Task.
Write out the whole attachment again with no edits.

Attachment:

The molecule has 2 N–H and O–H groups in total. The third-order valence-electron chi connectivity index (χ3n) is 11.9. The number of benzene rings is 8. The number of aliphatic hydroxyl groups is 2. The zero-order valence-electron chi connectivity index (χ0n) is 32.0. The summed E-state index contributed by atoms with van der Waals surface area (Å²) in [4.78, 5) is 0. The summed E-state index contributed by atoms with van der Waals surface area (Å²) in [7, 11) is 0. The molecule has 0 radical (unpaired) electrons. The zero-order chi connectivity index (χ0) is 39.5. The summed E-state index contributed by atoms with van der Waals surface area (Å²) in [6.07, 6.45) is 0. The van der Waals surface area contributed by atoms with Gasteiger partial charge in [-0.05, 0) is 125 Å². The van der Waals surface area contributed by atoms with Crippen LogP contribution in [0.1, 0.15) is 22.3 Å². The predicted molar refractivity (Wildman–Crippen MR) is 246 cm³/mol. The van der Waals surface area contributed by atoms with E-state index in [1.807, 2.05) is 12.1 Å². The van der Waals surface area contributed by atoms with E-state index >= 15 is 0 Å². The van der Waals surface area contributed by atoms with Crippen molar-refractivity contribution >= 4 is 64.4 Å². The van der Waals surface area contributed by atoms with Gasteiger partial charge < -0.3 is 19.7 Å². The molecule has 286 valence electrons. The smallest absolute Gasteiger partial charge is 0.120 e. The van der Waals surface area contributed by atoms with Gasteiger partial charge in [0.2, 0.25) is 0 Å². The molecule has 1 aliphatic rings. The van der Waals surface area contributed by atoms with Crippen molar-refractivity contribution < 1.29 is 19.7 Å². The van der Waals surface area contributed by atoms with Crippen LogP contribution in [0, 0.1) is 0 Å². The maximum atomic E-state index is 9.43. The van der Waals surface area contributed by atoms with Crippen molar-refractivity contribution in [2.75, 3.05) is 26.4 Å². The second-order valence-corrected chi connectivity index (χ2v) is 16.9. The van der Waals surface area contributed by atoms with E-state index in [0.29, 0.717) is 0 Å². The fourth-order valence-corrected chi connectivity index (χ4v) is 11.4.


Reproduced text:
The molecule has 2 N–H and O–H groups in total. The third-order valence-electron chi connectivity index (χ3n) is 11.9. The number of benzene rings is 8. The number of aliphatic hydroxyl groups is 2. The zero-order valence-electron chi connectivity index (χ0n) is 32.0. The summed E-state index contributed by atoms with van der Waals surface area (Å²) in [4.78, 5) is 0. The summed E-state index contributed by atoms with van der Waals surface area (Å²) in [7, 11) is 0. The molecule has 0 radical (unpaired) electrons. The zero-order chi connectivity index (χ0) is 39.5. The summed E-state index contributed by atoms with van der Waals surface area (Å²) in [6.07, 6.45) is 0. The van der Waals surface area contributed by atoms with Gasteiger partial charge in [-0.05, 0) is 125 Å². The van der Waals surface area contributed by atoms with Crippen LogP contribution in [0.1, 0.15) is 22.3 Å². The predicted molar refractivity (Wildman–Crippen MR) is 246 cm³/mol. The van der Waals surface area contributed by atoms with E-state index in [1.807, 2.05) is 12.1 Å². The van der Waals surface area contributed by atoms with E-state index >= 15 is 0 Å². The van der Waals surface area contributed by atoms with Crippen molar-refractivity contribution >= 4 is 64.4 Å². The van der Waals surface area contributed by atoms with Gasteiger partial charge < -0.3 is 19.7 Å². The molecule has 286 valence electrons. The smallest absolute Gasteiger partial charge is 0.120 e. The van der Waals surface area contributed by atoms with Gasteiger partial charge in [0.2, 0.25) is 0 Å². The molecule has 1 aliphatic rings. The van der Waals surface area contributed by atoms with Crippen molar-refractivity contribution < 1.29 is 19.7 Å². The van der Waals surface area contributed by atoms with Crippen LogP contribution in [0, 0.1) is 0 Å². The maximum atomic E-state index is 9.43. The van der Waals surface area contributed by atoms with Crippen molar-refractivity contribution in [2.75, 3.05) is 26.4 Å². The second-order valence-corrected chi connectivity index (χ2v) is 16.9. The van der Waals surface area contributed by atoms with E-state index in [0.29, 0.717) is 0 Å². The fourth-order valence-corrected chi connectivity index (χ4v) is 11.4.